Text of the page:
Sure, there have been cannabis legalization bills proposed in the House before. But never have they been sponsored by the chairperson of the congressional judiciary committee. On Tuesday, that changed when New York Representative and judiciary committee chair Jerry Nadler announced the Marijuana Opportunity Reinvestment and Expungement (MORE) Act. Nadler was joined in the presentation of the proposed legislation by Senator Kamala Harris, a former California attorney general who is currently one of the leading candidates for Democratic presidential nominee in 2020. 

Momentum is growing on Capitol Hill when it comes to federal cannabis legalization. Last week, the Senate scheduled a hearing on the SAFE Act, which would allow businesses operating within the bounds of their state laws access to national banks.

“Times have changed — marijuana should not be a crime,” said Harris. “We need to start regulating marijuana, and expunge marijuana convictions from the records of millions of Americans so they can get on with their lives.”

The MORE Act seeks to remove marijuana from the Controlled Substances Act, and would allow states to enact their own regulations as they are able to do with alcohol. Additionally, it would establish processes for expungement of past marijuana convictions, and protect individuals in federal housing and those seeking citizenship from discrimination based on their association with the drug.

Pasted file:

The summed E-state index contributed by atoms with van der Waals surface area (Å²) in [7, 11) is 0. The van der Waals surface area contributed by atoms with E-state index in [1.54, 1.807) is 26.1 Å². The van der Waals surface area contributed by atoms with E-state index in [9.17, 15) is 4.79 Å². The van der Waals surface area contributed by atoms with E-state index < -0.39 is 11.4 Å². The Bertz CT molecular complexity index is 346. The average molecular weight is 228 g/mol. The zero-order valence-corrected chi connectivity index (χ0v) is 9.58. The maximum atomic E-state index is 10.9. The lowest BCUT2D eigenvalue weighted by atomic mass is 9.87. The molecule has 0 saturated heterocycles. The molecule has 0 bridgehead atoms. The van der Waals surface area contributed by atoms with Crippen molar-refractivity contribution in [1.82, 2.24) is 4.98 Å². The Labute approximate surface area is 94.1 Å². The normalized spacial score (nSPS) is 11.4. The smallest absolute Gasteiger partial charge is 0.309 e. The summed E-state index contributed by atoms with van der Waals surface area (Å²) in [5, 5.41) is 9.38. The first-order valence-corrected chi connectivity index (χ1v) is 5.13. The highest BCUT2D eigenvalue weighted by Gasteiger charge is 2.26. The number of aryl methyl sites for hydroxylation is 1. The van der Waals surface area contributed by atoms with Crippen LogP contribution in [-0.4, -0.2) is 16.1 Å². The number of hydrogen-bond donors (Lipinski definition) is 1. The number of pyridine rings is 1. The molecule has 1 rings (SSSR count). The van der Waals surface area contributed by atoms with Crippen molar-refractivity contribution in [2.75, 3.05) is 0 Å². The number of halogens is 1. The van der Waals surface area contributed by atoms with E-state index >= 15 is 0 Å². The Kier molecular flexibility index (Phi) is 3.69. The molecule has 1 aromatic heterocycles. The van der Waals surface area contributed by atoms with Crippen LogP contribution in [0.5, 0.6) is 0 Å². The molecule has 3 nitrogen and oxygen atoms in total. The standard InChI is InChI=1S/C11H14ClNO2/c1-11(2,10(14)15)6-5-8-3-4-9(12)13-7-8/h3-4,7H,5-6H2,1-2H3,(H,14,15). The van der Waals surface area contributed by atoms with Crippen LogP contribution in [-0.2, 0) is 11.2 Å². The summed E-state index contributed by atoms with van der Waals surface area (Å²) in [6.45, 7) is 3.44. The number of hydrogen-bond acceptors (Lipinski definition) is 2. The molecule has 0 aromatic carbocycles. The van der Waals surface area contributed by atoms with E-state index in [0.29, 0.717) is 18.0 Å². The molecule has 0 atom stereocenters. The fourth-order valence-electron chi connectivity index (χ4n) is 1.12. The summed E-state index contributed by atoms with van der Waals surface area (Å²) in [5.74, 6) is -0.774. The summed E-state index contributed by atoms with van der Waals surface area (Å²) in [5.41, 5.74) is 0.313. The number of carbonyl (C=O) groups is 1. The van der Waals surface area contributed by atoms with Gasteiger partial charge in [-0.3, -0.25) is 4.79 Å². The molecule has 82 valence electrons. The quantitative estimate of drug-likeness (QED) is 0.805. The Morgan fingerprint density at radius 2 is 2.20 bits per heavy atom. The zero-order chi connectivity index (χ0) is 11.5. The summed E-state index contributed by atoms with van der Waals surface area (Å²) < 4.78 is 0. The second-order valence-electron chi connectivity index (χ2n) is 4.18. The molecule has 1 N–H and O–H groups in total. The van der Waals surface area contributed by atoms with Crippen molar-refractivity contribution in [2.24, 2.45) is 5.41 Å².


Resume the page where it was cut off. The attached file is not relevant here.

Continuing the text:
A five percent tax on cannabis would also be instituted by the proposed legislation, to be used for opportunity grants for disadvantaged communities. Those grants would cover funds for employment training, business loans, and legal aid for those with prior cannabis-related convictions, among other budget items.

This isn’t the first time Harris has co-sponsored marijuana legislation. Last year, the senator’s name was on fellow 2020 hopeful Senator Corey Booker’s Marijuana Justice Act. That bill is similar, but lacking some of the Nadler proposal’s emphasis on connecting POC communities with cannabis entrepreneurship resources. Booker re-introduced the bill in February, and it has been referred to the judiciary committee. White House hopeful Elizabeth Warren also proposed legalization of cannabis in her twice-introduced Strengthening the Tenth Amendment Through Entrusting States Act, which was also referred and stands in the judiciary committee’s docket. 

Harris’ 2019 memoir The Truths We Hold also spoke to her view of the issue as one of social justice:  “These racial disparities are staggering and unconscionable,” Harris writes. “We need to legalize marijuana and regulate it.”

But the politician has not always been so gung ho about cannabis regulation. Indeed, it was only five years ago when, as California’s attorney general, she laughed off reporters’ questions about the viability of legalizing weed. But now, the ex-prosecutor has even gone on hip-hop talk radio show The Breakfast Club to talk about having smoked cannabis herself in the past. What was meant to come across as a light-hearted moment, however, had interesting repercussions.

“Half my family’s from Jamaica, are you kidding me?” Harris said when asked if she’d partaken in the drug in the past.

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